What is driving the optimism in stocks of paint companies?
Ahead of their June quarter results, shares of Asian Paints and Berger Paints have hit new 52-week highs intraday on NSE on 11 July and 12 July, respectively
Paint firms may finally manage to put the gloss back on their earnings performance. Not only is volume growth anticipated to be robust, but the margin picture is set to get pretty. Ahead of their June quarter results, shares of key paint makers Asian Paints Ltd and Berger Paints India Ltd have rallied. These stocks touched new 52-week highs intraday on the National Stock Exchange on 11 July and 12 July, respectively.
Volume growth in the decorative paints business is likely to be in double digits. The improvement would be partially aided by a lower base due to the impact of destocking during the transition to the goods and services tax.
According to ICICI Securities Ltd, Asian Paints would report its second consecutive quarter of double-digit decorative paints volume growth of 13-14%, suggesting a particularly steady recovery trend.
Its peers Berger Paints and Kansai Nerolac Paints Ltd are also seen continuing their double-digit decorative volume growth momentum with 14-15% growth. The latter’s industrial paints business is seen posting high single-digit volume growth.
As for margins, they are poised to expand, despite input cost inflation, thanks to price hikes.
All paint makers announced multiple price hikes across product categories in the last one year, aggregating around 5.5-5.8%. This includes the recent price increases of around 1.5% in March and 2% in May.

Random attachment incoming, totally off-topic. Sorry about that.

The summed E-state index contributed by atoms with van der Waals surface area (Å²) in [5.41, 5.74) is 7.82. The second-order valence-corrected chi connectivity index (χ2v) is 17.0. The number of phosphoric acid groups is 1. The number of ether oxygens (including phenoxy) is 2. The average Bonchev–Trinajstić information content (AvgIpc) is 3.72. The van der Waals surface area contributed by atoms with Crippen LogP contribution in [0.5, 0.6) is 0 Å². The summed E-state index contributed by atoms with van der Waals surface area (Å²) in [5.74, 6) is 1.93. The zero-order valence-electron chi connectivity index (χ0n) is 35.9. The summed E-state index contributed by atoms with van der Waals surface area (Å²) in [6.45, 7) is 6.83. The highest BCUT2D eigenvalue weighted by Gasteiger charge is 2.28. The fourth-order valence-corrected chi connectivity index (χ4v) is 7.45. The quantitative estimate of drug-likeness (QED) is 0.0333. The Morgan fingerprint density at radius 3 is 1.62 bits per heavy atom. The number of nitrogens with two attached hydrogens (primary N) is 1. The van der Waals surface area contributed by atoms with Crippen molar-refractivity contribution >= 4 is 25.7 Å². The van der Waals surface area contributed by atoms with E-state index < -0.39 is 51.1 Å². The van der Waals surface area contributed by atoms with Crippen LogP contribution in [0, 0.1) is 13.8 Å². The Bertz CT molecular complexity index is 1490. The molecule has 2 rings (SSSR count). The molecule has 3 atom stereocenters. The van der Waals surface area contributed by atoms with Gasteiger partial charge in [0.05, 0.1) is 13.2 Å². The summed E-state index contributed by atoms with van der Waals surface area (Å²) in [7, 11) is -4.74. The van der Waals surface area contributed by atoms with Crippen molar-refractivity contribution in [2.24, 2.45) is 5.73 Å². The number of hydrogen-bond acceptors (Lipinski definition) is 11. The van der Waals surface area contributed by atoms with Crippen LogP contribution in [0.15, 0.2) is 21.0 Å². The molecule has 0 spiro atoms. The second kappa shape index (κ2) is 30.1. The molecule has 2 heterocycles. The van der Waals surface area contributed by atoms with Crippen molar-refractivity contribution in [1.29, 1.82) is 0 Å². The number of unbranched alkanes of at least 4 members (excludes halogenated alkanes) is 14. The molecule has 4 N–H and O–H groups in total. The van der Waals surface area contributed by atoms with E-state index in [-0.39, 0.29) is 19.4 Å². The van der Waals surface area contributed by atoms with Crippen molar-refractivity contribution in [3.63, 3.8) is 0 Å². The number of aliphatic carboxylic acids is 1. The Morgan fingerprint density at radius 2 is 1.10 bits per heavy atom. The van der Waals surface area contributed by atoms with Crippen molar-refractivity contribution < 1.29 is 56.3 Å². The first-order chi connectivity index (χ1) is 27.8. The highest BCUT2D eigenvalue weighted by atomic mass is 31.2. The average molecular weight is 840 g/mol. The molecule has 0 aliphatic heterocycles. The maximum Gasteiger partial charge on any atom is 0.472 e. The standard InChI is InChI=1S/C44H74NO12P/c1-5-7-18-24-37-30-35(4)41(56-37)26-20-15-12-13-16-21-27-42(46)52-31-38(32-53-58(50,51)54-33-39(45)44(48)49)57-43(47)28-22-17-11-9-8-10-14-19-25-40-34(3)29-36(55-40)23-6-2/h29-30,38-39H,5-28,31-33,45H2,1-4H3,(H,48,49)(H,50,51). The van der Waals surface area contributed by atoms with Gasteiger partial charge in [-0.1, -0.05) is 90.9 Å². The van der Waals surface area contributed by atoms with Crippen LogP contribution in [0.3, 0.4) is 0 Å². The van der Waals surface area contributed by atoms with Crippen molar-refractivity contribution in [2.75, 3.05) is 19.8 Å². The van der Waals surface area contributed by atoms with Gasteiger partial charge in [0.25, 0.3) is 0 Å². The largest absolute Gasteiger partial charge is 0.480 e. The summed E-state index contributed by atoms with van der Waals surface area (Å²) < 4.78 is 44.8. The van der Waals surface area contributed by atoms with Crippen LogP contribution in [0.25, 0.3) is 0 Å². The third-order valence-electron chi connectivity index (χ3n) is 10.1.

While the cost of titanium dioxide (TiO2)—a key raw material—has softened from its peak, crude oil prices have risen sharply. TiO2 prices have declined by about 5% when compared to a year ago, but remain high sequentially.
According to analysts, the Ebitda (earnings before interest, tax, depreciation and amortization) margin for Asian Paints and Berger Paints is seen expanding in the range of 80-100 basis points compared to the year-ago period. A basis point is 0.01%.
However, given a comparatively higher exposure to the industrial paints segment, Kansai Nerolac’s margins may contract. Usually, it takes a longer time to pass on cost increases here than in the decorative paints segment. A higher margin base could add to the pain, add analysts.
What investors also need to watch out for is the impact of the recent weakness in the rupee. Most Indian paint companies meet their raw material requirements, especially TiO2, through imports. This makes them vulnerable to a depreciating local currency. CLSA India Pvt. Ltd cautions about a negative impact of adverse currency movements on net importers such as Asian Paints and Kansai Nerolac Paints.
Meanwhile, on a year-to-date basis, shares of Asian Paints and Berger Paints India have posted 18.2% and 11% returns, respectively. During the same span, the Nifty 500 index has given negative returns.
As for valuations, on a one-year forward price-to-earnings basis, Asian Paints and Berger Paints trade at 52 times and 50 times, respectively. Despite their outperformance, these valuations are too expensive for comfort.
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